Tuesday, December 6, 2011
The Agrarian Art of Lisa Grossman
With no TV and the long dark nights of December, I recently finished Gene Logsdons' Agrarianism and the Mother of All Arts. This inspired me to start re-reading an old favorite, The Trees By Conrad Richter.
The Trees is set in eastern Ohio after the revolution, and tells the story of a pioneer family moving into a world of endless forests and trees so large that the sun cannot reach the forest floor. The trees almost take the role of a character in the novel. A small child lost in the forest is regarded as having been taken by the trees.
The story of that family is somewhat the story of my family (and many others). In 1797, Benedict Grossman and his wife crossed from what is now Adams County to pioneer near the headwaters of Slippery Rock Creek. 210+ years later, there are lots of Grossmans still in these parts. In fact so many we no longer all can figure out our relationships without a genealogy book. Pioneers like Benedict Grossman cleared a lot of trees, but they came back, especially as marginal farmland was abandoned. Trees define the landscape of rural Western Pennsylvania. Home to me is gray skies and rolling hills covered in trees.
Sometimes between the gray weather and the trees it can seem confining. In the Summer, vision in the woods is obstructed by tangles of underbrush, and in Winter the bare gray trees match the sky. Hills can also obstruct vision to make the world seem smaller. Many people escape this region to sunny Florida or sunny Arizona. I expect to die here, and I would rather die than live in a sunbelt suburb. Sometimes I do want to escape our weather, but my dream would be sunny Kansas. Some people like seashore and mountain. I love the broad flat grassy expanses of the Plains. I love the ability to see so far without obstruction by tree or hill.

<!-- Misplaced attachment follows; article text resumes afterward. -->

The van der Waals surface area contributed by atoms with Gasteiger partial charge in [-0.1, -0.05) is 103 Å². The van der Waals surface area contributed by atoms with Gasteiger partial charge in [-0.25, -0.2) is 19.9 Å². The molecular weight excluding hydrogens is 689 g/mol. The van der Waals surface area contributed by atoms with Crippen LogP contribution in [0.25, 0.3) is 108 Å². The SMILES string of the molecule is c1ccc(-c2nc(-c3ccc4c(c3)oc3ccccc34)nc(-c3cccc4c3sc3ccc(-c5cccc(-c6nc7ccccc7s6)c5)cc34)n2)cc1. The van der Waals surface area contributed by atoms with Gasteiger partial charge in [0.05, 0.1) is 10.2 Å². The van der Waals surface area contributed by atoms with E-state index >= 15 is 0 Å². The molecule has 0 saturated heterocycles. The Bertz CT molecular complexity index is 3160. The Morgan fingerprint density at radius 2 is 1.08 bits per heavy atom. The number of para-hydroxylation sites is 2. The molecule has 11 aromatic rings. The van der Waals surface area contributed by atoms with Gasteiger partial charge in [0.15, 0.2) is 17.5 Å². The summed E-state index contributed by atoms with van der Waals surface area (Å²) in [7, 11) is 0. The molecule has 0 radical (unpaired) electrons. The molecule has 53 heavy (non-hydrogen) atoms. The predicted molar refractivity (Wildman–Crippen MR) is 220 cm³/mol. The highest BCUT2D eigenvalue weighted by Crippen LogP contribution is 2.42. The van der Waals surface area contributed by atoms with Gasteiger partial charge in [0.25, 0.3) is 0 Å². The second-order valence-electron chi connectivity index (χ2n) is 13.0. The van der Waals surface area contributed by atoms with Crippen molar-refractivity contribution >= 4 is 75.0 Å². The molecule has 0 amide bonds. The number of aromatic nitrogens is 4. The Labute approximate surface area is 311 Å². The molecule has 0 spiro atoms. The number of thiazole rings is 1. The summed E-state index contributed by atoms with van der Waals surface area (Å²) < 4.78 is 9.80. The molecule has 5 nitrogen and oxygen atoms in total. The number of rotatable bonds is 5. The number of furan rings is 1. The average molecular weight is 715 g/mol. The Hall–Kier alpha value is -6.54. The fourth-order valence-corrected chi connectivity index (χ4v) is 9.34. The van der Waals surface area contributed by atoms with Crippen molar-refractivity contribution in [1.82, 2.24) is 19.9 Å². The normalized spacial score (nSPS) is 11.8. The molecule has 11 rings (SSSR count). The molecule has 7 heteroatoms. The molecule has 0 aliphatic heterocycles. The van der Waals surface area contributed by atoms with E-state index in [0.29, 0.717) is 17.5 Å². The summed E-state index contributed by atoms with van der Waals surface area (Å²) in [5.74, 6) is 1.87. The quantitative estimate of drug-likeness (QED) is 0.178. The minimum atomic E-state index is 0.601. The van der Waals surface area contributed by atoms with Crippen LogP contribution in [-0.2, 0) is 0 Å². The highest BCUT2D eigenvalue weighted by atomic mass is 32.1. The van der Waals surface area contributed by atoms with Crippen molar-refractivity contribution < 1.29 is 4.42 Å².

Much to my delight, I recently discovered a distant cousin that not only moved to Kansas, but has become a part of Kansas. Lisa Grossman grew up not far from where old Benedict settled. She grew up in our world of gray skies and trees. I am delighted she can show us how beautiful a place can be that many would dismiss as "flyover country". I think her art also gives us a measure for good agrarian stewardship. At our worst, we farmers try to square off corners and make the land fit the boxes in our heads. Even "flat" land contains subtle (and very feminine) curves. Those curves are dangerous, and plowing them under can be just as dumb as plowing the Appalachian hillsides where I live
The neoagrarian philosopher-king Wes Jackson talks about "becoming native to this place". Many Americans today are not native to anywhere. For the cause of community or conservation, no attitude can be more dangerous than the one that all places are alike. Lisa's art also shows us that becoming native has nothing to do with where one was born. Becoming native is like marrying-it is an adult choice to stick with a place, and love it on its own terms. Her prairie art inspires me to stick with the grey skies and trees of my birthplace.
The Prairies that Lisa paints are more endangered than most people realize. Because they are so overlooked they do not bring visitors like the more striking vistas of mountain and seashore. By showing us their beauty, she might help inspire people to steward them better.
Links to Lisa Grossman's Art:
Lisa Grossman Art
Land Institute Prairie Festival
Lawrence Kansas Arts Center